Venus turned to him in silent question.
“When we met…started dating, you scared me a bit. Not the eyes and skin, at least not primarily, but what you meant. You were something vast. Something amazing, and a little frightening. A fraction of the Emperor’s power. When I went to that party with you, I was putting a human face on the side of the Emperor’s family most people never see.”
He coughed. “Now…obviously, I don’t think of your family as spirits, or anything. But to stand in the same room as the Emperor for the first time…that was humbling. Then I saw him eating nachos and wishing your cousin a happy birthday.”
Venus chuckled under her breath. He continued, a smile appearing on his own face. “If your entire lifestyle tells you that life can be seen as a circle…then so be it. You’re a brilliant girl, and I’ve known about the Astartes’ spiritual side for a long time. You have Chaplains when they’re outlawed for the rest of the galaxy, after all. You’ve never tried to hide it.”
Jake slid his hands around hers. “So…yeah. I don’t see a circle of fire out there. Literal or figurative.” He paused. “Okay, the sun, I’ll grant you,” he corrected. Her shoulders shook in silent mirth. “But I don’t see what you see. That’s okay. Right? I see an empty space, populated occasionally by orbs of hydrogen and helium and lithium undergoing pressure-derived self-sustaining fusion reactions.”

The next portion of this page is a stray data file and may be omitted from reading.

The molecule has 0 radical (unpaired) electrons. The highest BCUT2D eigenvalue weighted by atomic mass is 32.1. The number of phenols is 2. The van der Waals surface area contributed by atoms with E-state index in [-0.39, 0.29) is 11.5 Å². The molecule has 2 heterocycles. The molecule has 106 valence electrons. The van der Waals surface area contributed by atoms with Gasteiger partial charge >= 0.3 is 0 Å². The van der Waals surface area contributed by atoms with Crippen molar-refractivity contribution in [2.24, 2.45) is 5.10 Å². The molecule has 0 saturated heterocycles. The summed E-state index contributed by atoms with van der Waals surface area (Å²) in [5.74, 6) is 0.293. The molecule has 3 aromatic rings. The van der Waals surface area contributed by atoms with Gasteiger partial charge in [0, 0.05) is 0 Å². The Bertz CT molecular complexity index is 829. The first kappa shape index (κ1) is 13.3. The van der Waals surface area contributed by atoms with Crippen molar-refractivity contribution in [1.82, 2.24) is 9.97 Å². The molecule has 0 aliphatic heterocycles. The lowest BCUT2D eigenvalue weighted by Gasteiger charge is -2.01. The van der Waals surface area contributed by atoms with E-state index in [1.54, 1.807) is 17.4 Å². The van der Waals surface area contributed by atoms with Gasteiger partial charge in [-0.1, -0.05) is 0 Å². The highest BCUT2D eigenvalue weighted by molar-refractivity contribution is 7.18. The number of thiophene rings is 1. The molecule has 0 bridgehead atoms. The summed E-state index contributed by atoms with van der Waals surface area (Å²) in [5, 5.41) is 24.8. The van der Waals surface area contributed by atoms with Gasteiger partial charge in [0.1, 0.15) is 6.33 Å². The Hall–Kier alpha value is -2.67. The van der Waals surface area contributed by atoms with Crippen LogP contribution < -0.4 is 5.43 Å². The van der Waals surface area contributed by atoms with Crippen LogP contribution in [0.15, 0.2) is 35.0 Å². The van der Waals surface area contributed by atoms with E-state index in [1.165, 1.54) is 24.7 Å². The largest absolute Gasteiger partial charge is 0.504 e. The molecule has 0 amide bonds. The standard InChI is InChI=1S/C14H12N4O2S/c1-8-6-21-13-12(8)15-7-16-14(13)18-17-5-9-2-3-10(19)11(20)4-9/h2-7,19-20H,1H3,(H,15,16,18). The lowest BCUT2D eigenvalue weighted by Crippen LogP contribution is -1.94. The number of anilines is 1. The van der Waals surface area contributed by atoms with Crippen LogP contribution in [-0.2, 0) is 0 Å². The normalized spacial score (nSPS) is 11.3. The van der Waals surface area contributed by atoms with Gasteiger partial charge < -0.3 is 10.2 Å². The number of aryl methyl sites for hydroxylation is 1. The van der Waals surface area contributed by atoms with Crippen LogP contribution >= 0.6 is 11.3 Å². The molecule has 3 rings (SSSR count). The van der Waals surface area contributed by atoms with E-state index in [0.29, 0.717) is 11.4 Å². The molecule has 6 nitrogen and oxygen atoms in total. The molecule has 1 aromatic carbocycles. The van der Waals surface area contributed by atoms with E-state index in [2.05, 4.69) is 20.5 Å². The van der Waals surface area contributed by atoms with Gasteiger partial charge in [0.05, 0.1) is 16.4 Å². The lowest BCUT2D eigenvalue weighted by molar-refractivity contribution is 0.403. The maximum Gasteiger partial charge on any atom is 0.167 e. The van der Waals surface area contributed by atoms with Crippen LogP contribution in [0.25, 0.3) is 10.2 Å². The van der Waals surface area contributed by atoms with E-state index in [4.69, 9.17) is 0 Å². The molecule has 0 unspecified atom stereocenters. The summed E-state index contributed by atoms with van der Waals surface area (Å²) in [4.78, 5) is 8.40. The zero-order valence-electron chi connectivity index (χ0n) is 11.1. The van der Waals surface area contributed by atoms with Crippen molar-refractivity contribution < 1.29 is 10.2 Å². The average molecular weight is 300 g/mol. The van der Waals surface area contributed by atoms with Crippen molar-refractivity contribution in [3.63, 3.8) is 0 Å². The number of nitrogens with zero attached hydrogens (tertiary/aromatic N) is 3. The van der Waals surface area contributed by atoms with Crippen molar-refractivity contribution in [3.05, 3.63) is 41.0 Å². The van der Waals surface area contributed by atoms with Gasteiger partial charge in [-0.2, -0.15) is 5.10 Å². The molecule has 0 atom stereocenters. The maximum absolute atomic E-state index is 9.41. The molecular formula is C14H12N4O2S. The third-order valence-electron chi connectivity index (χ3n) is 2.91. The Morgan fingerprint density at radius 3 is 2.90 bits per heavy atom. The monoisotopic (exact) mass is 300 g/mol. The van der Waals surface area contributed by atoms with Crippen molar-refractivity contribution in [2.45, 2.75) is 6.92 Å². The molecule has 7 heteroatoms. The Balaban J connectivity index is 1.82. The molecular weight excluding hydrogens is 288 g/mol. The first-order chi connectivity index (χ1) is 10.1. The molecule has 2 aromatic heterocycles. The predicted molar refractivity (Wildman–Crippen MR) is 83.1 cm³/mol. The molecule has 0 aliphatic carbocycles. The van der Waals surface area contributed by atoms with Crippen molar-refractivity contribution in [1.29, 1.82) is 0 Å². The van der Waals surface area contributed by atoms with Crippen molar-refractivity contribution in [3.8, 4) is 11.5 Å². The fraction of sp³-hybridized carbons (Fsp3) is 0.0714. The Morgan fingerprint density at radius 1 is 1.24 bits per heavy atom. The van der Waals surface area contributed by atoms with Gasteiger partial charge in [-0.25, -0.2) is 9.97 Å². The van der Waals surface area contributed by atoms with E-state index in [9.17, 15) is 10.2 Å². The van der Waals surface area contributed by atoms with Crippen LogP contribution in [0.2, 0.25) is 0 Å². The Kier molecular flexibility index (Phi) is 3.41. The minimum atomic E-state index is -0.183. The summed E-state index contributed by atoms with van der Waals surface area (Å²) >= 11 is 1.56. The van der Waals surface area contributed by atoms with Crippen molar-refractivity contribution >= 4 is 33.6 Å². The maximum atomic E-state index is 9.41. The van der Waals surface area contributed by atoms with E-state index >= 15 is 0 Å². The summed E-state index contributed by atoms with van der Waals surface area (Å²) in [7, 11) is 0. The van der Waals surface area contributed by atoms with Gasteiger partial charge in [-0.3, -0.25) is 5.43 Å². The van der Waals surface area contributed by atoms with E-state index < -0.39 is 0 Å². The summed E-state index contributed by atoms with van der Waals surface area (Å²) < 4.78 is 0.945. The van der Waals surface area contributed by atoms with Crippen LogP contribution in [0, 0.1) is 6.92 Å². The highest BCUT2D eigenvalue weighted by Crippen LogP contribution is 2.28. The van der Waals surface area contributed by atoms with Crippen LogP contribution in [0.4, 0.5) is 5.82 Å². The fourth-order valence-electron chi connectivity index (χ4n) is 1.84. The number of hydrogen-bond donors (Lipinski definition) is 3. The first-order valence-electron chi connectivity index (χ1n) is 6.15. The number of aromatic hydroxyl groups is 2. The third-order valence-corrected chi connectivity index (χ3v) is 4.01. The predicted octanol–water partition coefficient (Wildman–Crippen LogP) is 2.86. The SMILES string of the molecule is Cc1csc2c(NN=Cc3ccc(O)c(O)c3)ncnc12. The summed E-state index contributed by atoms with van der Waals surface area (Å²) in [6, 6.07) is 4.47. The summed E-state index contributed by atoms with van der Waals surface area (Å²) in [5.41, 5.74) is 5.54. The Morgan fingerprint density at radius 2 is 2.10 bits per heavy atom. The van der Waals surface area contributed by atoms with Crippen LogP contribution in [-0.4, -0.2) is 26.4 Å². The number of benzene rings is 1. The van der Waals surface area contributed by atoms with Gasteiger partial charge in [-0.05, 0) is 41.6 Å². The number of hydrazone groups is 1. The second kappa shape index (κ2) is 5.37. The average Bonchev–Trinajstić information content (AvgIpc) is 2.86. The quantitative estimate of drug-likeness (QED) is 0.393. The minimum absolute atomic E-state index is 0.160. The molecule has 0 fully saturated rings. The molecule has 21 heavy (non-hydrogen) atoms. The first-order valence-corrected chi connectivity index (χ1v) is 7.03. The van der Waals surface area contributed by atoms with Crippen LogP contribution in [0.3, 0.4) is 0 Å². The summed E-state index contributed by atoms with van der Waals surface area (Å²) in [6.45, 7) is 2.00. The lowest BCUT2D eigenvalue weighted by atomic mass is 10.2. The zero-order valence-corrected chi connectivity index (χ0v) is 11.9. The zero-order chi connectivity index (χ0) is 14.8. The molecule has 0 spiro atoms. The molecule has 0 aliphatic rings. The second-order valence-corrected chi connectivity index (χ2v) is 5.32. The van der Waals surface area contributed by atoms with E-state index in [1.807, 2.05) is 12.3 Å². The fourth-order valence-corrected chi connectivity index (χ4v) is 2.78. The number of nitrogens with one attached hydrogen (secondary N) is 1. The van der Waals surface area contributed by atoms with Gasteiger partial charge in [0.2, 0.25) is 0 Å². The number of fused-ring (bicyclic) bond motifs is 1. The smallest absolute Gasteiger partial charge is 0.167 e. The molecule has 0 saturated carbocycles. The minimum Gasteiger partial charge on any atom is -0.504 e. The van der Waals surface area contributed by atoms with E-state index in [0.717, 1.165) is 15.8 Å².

“I see that.” She glanced out the window again. “I would be downright hypocritical to say I don’t. I just see a little more, too.”
“That’s all right with me. Circles of fire and Promethean Ways…I don’t know them. I’m not really wired to see the things we don’t understand as mystical, even in a completely non-theistic way. I can spend the rest of my life wondering about it without a spiritual filter over it, even do it with you. But if it comforts you…what right do I have to complain?” he asked. He pointed out at the stars. “That’s our Imperium out there, and people live and die out there every day.”
The two of them sat in the depthless quiet of space for a few minutes more. Venus slowly slid closer to him on the bench. At last she rested her hands in his lap and lay her head down on the impromptu pillow. She kicked her sandals off and curled up on the seat, pushing her glasses up her nose until the only light in the room came from the sky outside.
Jake draped one arm over the back of the seat, gently running the other through her silky hair. They rested together, watching the stars burn.
“Did you mean it when you said you’d spend the rest of your life with me?” Venus asked quietly, nearly an hour later.
Jake smiled down at her. “I’d…” He trailed off. “Yes.”
“…What were you starting to say?”
“Venus…baby, I’d have proposed by now if we weren’t legally too young on Terra,” he admitted quietly. “I’m looking forward to Kouthry like nothing else I’ve ever felt.”
Venus shifted a bit. “Oh.” Jake felt a tiny wet spot appear on his leg below her eyes, but didn’t feel the need to dry it. One was appearing on his cheek, too.
The Lay of the LandEdit